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Determination and use of a hurdle rate in the capital budgeting process : evidence from listed Australian companies
journal contributionposted on 06.12.2017, 00:00 authored by Baliira KalyebaraBaliira Kalyebara, Abdullahi AhmedAbdullahi Ahmed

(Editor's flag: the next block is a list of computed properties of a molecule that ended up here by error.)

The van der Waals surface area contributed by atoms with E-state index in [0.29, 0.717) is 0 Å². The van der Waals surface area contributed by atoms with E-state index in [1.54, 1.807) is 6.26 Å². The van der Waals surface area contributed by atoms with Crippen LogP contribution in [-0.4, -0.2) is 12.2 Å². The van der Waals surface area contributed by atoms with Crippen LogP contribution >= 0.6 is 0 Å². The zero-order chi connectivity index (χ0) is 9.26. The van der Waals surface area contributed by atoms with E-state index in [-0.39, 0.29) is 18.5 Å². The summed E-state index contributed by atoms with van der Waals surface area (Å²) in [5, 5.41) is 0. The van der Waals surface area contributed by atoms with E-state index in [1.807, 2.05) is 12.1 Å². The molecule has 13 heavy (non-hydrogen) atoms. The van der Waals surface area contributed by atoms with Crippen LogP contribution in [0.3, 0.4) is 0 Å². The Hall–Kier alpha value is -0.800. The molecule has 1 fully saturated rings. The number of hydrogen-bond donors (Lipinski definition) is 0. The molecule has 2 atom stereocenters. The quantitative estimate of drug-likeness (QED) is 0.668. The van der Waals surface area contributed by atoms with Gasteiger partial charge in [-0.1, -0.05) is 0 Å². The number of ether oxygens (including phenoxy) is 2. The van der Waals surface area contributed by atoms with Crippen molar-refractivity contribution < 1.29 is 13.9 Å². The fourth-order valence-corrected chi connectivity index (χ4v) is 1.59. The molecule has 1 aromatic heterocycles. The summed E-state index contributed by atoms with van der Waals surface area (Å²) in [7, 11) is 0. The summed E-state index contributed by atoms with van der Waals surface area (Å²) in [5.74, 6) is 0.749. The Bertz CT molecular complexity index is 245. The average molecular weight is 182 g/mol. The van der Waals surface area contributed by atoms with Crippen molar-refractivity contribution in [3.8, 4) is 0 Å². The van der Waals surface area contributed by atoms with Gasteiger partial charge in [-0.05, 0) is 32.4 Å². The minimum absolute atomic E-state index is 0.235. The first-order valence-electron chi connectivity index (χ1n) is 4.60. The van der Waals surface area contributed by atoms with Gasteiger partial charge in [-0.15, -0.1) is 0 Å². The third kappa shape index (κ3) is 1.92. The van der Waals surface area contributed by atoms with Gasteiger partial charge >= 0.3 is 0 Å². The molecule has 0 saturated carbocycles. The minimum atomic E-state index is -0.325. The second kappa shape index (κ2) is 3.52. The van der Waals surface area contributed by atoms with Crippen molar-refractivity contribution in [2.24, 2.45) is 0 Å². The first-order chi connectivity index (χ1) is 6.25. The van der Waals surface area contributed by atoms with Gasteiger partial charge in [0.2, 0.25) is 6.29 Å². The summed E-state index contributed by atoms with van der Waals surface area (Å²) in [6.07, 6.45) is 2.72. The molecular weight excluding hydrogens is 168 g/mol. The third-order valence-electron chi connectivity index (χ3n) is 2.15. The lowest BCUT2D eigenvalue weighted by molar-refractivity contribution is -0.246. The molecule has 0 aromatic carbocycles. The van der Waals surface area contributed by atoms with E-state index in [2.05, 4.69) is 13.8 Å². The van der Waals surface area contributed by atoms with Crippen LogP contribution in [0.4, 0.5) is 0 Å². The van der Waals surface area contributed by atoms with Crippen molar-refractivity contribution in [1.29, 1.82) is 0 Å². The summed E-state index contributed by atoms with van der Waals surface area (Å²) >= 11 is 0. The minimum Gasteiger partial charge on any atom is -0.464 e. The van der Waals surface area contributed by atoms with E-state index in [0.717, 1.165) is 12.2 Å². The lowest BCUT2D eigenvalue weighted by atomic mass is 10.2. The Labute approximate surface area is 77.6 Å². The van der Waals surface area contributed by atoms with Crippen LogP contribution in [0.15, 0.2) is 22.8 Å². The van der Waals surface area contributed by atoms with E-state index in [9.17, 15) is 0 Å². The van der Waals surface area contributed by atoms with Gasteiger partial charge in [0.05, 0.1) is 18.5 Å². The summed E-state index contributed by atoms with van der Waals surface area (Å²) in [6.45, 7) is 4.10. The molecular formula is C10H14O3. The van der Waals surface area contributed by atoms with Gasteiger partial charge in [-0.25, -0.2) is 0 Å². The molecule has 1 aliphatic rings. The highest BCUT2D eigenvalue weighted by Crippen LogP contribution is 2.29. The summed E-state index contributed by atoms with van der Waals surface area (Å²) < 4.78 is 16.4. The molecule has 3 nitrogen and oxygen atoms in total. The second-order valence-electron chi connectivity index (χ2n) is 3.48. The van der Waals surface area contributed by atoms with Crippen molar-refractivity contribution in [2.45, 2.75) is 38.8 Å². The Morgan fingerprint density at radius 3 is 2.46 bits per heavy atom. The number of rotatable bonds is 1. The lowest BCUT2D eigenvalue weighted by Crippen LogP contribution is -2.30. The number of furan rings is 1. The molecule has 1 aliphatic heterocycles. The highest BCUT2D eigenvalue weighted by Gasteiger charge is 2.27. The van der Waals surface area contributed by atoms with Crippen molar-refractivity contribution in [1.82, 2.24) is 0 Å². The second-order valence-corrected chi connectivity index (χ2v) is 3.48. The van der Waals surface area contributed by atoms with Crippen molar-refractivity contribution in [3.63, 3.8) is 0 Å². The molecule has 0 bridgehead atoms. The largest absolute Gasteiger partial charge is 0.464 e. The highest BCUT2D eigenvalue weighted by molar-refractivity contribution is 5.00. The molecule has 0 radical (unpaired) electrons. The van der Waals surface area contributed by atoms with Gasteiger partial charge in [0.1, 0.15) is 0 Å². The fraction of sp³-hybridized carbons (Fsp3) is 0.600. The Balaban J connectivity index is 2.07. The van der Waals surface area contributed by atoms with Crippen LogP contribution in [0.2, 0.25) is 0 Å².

This paper reports the results of a questionnaire survey about the investment appraisal practices of the top 500 companies listed on the Australian Stock Exchange (ASX) and the internal and external factors which impact on the managers’ decisions. For the companies which responded (41%), the results show that the majority of respondents predominately use the discounted cash flow (DCF) techniques. Our study shows that the weighted average cost of capital (WACC) is the most popular method of determining the hurdle rate for Australian firms, and more spefically 71% of respondents use a hurdle rate based on costs of capital. We observe that no one technique is used on its own and that all the respondents indicated they use more than one technique to make investment appraisal decisions. There is evidence to show that the use of the non-DCF techniques such as payback period in the preliminary stages is a common practice because it is easy to compute and understand. More often than not, non-DCF techniques are complemented by DCF techniques such as NPV and IRR as the primary techniques.